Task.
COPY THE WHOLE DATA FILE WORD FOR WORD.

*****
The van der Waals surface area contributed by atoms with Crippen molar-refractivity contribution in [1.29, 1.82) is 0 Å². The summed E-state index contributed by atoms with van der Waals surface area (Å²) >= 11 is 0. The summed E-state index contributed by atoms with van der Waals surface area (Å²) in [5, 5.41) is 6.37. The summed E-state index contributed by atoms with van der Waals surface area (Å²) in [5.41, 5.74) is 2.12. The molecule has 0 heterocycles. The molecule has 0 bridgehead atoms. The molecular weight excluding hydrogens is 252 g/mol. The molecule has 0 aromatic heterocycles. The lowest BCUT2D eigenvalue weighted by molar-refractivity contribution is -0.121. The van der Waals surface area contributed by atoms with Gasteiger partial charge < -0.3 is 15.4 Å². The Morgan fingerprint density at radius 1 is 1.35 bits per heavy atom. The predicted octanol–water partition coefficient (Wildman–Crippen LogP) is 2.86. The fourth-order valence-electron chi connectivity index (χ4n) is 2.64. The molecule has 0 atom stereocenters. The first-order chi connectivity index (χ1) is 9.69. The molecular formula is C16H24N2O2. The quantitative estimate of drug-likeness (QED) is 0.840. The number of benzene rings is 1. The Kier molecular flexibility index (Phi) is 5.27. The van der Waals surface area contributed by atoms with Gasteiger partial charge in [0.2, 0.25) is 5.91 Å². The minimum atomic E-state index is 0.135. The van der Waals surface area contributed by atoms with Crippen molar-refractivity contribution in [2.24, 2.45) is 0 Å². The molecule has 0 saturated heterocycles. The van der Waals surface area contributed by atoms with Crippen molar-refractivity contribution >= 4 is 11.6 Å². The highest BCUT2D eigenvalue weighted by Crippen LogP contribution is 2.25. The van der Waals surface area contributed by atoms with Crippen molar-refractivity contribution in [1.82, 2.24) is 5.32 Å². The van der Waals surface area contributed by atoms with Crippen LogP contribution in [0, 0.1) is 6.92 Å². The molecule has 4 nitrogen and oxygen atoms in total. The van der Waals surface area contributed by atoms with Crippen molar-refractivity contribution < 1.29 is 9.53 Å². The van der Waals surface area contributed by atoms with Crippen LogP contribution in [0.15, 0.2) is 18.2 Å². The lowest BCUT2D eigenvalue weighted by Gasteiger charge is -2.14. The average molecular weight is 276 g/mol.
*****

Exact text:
The van der Waals surface area contributed by atoms with Crippen molar-refractivity contribution in [1.29, 1.82) is 0 Å². The summed E-state index contributed by atoms with van der Waals surface area (Å²) >= 11 is 0. The summed E-state index contributed by atoms with van der Waals surface area (Å²) in [5, 5.41) is 6.37. The summed E-state index contributed by atoms with van der Waals surface area (Å²) in [5.41, 5.74) is 2.12. The molecule has 0 heterocycles. The molecule has 0 bridgehead atoms. The molecular weight excluding hydrogens is 252 g/mol. The molecule has 0 aromatic heterocycles. The lowest BCUT2D eigenvalue weighted by molar-refractivity contribution is -0.121. The van der Waals surface area contributed by atoms with Gasteiger partial charge < -0.3 is 15.4 Å². The Morgan fingerprint density at radius 1 is 1.35 bits per heavy atom. The predicted octanol–water partition coefficient (Wildman–Crippen LogP) is 2.86. The fourth-order valence-electron chi connectivity index (χ4n) is 2.64. The molecule has 0 atom stereocenters. The first-order chi connectivity index (χ1) is 9.69. The molecular formula is C16H24N2O2. The quantitative estimate of drug-likeness (QED) is 0.840. The number of benzene rings is 1. The Kier molecular flexibility index (Phi) is 5.27. The van der Waals surface area contributed by atoms with Gasteiger partial charge in [0.2, 0.25) is 5.91 Å². The minimum atomic E-state index is 0.135. The van der Waals surface area contributed by atoms with Crippen molar-refractivity contribution in [2.24, 2.45) is 0 Å². The molecule has 0 saturated heterocycles. The van der Waals surface area contributed by atoms with Crippen molar-refractivity contribution >= 4 is 11.6 Å². The highest BCUT2D eigenvalue weighted by Crippen LogP contribution is 2.25. The van der Waals surface area contributed by atoms with Crippen molar-refractivity contribution in [1.82, 2.24) is 5.32 Å². The van der Waals surface area contributed by atoms with Crippen LogP contribution in [0, 0.1) is 6.92 Å². The molecule has 4 nitrogen and oxygen atoms in total. The van der Waals surface area contributed by atoms with Crippen molar-refractivity contribution < 1.29 is 9.53 Å². The van der Waals surface area contributed by atoms with Crippen LogP contribution in [0.15, 0.2) is 18.2 Å². The lowest BCUT2D eigenvalue weighted by Gasteiger charge is -2.14. The average molecular weight is 276 g/mol.